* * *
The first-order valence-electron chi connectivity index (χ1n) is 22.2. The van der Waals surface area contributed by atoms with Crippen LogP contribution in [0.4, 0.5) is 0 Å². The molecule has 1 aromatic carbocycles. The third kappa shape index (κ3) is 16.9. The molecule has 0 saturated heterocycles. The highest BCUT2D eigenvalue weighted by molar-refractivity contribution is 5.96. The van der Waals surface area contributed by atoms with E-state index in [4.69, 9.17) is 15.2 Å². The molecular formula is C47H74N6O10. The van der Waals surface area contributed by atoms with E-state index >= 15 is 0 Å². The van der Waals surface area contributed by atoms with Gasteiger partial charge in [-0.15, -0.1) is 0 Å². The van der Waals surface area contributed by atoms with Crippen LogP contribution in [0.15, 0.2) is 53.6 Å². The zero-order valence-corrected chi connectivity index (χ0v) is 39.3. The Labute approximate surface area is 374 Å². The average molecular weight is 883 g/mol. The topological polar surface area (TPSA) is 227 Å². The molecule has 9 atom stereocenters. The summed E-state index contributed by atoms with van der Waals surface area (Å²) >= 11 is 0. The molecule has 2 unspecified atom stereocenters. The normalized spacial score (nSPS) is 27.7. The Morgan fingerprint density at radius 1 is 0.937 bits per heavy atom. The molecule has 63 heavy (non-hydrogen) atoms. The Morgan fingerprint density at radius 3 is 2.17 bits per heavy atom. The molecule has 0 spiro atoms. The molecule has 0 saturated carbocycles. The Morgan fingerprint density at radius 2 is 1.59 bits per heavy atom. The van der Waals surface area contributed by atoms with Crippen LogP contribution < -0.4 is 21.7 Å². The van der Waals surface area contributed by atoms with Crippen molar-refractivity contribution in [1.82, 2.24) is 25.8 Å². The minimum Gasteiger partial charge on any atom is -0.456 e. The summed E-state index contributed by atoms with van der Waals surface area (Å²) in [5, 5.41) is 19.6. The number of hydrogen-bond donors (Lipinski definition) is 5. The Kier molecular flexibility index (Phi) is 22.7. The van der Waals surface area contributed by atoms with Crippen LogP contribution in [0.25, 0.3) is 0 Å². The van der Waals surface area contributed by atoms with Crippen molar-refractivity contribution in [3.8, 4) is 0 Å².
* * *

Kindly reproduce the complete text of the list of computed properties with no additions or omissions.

The first-order valence-electron chi connectivity index (χ1n) is 22.2. The van der Waals surface area contributed by atoms with Crippen LogP contribution in [0.4, 0.5) is 0 Å². The molecule has 1 aromatic carbocycles. The third kappa shape index (κ3) is 16.9. The molecule has 0 saturated heterocycles. The highest BCUT2D eigenvalue weighted by molar-refractivity contribution is 5.96. The van der Waals surface area contributed by atoms with E-state index in [4.69, 9.17) is 15.2 Å². The molecular formula is C47H74N6O10. The van der Waals surface area contributed by atoms with E-state index >= 15 is 0 Å². The van der Waals surface area contributed by atoms with Gasteiger partial charge in [-0.15, -0.1) is 0 Å². The van der Waals surface area contributed by atoms with Crippen LogP contribution in [0.15, 0.2) is 53.6 Å². The zero-order valence-corrected chi connectivity index (χ0v) is 39.3. The Labute approximate surface area is 374 Å². The average molecular weight is 883 g/mol. The topological polar surface area (TPSA) is 227 Å². The molecule has 9 atom stereocenters. The summed E-state index contributed by atoms with van der Waals surface area (Å²) >= 11 is 0. The molecule has 2 unspecified atom stereocenters. The normalized spacial score (nSPS) is 27.7. The Morgan fingerprint density at radius 1 is 0.937 bits per heavy atom. The molecule has 63 heavy (non-hydrogen) atoms. The Morgan fingerprint density at radius 3 is 2.17 bits per heavy atom. The molecule has 0 spiro atoms. The molecule has 0 saturated carbocycles. The Morgan fingerprint density at radius 2 is 1.59 bits per heavy atom. The van der Waals surface area contributed by atoms with Crippen LogP contribution < -0.4 is 21.7 Å². The van der Waals surface area contributed by atoms with Crippen molar-refractivity contribution in [1.82, 2.24) is 25.8 Å². The minimum Gasteiger partial charge on any atom is -0.456 e. The summed E-state index contributed by atoms with van der Waals surface area (Å²) in [5, 5.41) is 19.6. The number of hydrogen-bond donors (Lipinski definition) is 5. The Kier molecular flexibility index (Phi) is 22.7. The van der Waals surface area contributed by atoms with Crippen LogP contribution in [0.25, 0.3) is 0 Å². The van der Waals surface area contributed by atoms with Crippen molar-refractivity contribution in [3.8, 4) is 0 Å².